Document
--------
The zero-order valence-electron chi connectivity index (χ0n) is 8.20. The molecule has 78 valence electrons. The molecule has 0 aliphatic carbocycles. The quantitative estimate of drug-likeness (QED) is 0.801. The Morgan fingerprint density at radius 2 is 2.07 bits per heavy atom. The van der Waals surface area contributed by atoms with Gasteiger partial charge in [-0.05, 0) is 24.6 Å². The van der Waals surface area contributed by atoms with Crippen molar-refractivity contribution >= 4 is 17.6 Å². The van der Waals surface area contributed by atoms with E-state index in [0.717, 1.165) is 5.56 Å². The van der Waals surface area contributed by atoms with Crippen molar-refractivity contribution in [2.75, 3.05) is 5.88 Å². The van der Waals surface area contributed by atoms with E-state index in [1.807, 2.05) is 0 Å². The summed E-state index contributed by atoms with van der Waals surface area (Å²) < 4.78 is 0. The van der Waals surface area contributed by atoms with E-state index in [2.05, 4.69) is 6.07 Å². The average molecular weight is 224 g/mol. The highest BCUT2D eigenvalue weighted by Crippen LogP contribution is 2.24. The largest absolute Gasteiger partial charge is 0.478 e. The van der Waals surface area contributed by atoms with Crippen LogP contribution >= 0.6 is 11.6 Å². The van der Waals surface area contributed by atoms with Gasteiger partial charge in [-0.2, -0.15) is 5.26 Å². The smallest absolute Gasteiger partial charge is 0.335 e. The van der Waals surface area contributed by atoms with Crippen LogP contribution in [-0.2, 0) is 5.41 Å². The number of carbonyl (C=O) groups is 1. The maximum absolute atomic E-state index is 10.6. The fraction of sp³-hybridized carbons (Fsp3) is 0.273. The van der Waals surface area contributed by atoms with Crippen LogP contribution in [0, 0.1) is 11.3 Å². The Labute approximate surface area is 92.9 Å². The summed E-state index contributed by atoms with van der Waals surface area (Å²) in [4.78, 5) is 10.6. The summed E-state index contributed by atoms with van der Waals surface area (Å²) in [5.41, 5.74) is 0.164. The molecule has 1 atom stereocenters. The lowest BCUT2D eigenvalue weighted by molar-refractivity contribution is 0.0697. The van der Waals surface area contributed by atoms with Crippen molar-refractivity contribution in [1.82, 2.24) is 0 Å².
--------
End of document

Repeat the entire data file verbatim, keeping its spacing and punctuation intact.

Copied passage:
The zero-order valence-electron chi connectivity index (χ0n) is 8.20. The molecule has 78 valence electrons. The molecule has 0 aliphatic carbocycles. The quantitative estimate of drug-likeness (QED) is 0.801. The Morgan fingerprint density at radius 2 is 2.07 bits per heavy atom. The van der Waals surface area contributed by atoms with Gasteiger partial charge in [-0.05, 0) is 24.6 Å². The van der Waals surface area contributed by atoms with Crippen molar-refractivity contribution >= 4 is 17.6 Å². The van der Waals surface area contributed by atoms with E-state index in [0.717, 1.165) is 5.56 Å². The van der Waals surface area contributed by atoms with Crippen molar-refractivity contribution in [2.75, 3.05) is 5.88 Å². The van der Waals surface area contributed by atoms with E-state index in [1.807, 2.05) is 0 Å². The summed E-state index contributed by atoms with van der Waals surface area (Å²) < 4.78 is 0. The van der Waals surface area contributed by atoms with E-state index in [2.05, 4.69) is 6.07 Å². The average molecular weight is 224 g/mol. The highest BCUT2D eigenvalue weighted by Crippen LogP contribution is 2.24. The largest absolute Gasteiger partial charge is 0.478 e. The van der Waals surface area contributed by atoms with Crippen LogP contribution >= 0.6 is 11.6 Å². The van der Waals surface area contributed by atoms with Gasteiger partial charge in [-0.2, -0.15) is 5.26 Å². The smallest absolute Gasteiger partial charge is 0.335 e. The van der Waals surface area contributed by atoms with Crippen LogP contribution in [-0.2, 0) is 5.41 Å². The number of carbonyl (C=O) groups is 1. The maximum absolute atomic E-state index is 10.6. The fraction of sp³-hybridized carbons (Fsp3) is 0.273. The van der Waals surface area contributed by atoms with Crippen LogP contribution in [0, 0.1) is 11.3 Å². The Labute approximate surface area is 92.9 Å². The summed E-state index contributed by atoms with van der Waals surface area (Å²) in [4.78, 5) is 10.6. The summed E-state index contributed by atoms with van der Waals surface area (Å²) in [5.41, 5.74) is 0.164. The molecule has 1 atom stereocenters. The lowest BCUT2D eigenvalue weighted by molar-refractivity contribution is 0.0697. The van der Waals surface area contributed by atoms with Crippen molar-refractivity contribution in [1.82, 2.24) is 0 Å².